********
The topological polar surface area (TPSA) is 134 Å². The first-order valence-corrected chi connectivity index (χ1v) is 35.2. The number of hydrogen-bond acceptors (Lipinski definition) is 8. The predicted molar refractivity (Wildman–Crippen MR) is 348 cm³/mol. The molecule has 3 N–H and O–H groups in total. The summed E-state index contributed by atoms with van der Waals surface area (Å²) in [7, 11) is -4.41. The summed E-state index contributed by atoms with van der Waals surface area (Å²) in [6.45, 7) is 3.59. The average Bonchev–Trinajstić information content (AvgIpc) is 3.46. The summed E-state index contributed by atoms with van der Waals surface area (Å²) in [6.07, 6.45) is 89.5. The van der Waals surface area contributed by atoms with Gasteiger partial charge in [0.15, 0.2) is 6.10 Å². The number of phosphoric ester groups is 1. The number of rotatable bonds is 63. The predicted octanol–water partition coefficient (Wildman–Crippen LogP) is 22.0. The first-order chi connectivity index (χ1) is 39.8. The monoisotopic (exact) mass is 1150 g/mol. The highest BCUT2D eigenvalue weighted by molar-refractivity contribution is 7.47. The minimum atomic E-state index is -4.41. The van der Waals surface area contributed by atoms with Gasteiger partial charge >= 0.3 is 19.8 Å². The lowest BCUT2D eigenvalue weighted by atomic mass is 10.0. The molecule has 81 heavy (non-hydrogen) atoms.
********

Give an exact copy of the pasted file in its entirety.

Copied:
The topological polar surface area (TPSA) is 134 Å². The first-order valence-corrected chi connectivity index (χ1v) is 35.2. The number of hydrogen-bond acceptors (Lipinski definition) is 8. The predicted molar refractivity (Wildman–Crippen MR) is 348 cm³/mol. The molecule has 3 N–H and O–H groups in total. The summed E-state index contributed by atoms with van der Waals surface area (Å²) in [7, 11) is -4.41. The summed E-state index contributed by atoms with van der Waals surface area (Å²) in [6.45, 7) is 3.59. The average Bonchev–Trinajstić information content (AvgIpc) is 3.46. The summed E-state index contributed by atoms with van der Waals surface area (Å²) in [6.07, 6.45) is 89.5. The van der Waals surface area contributed by atoms with Gasteiger partial charge in [0.15, 0.2) is 6.10 Å². The number of phosphoric ester groups is 1. The number of rotatable bonds is 63. The predicted octanol–water partition coefficient (Wildman–Crippen LogP) is 22.0. The first-order chi connectivity index (χ1) is 39.8. The monoisotopic (exact) mass is 1150 g/mol. The highest BCUT2D eigenvalue weighted by molar-refractivity contribution is 7.47. The minimum atomic E-state index is -4.41. The van der Waals surface area contributed by atoms with Gasteiger partial charge >= 0.3 is 19.8 Å². The lowest BCUT2D eigenvalue weighted by atomic mass is 10.0. The molecule has 81 heavy (non-hydrogen) atoms.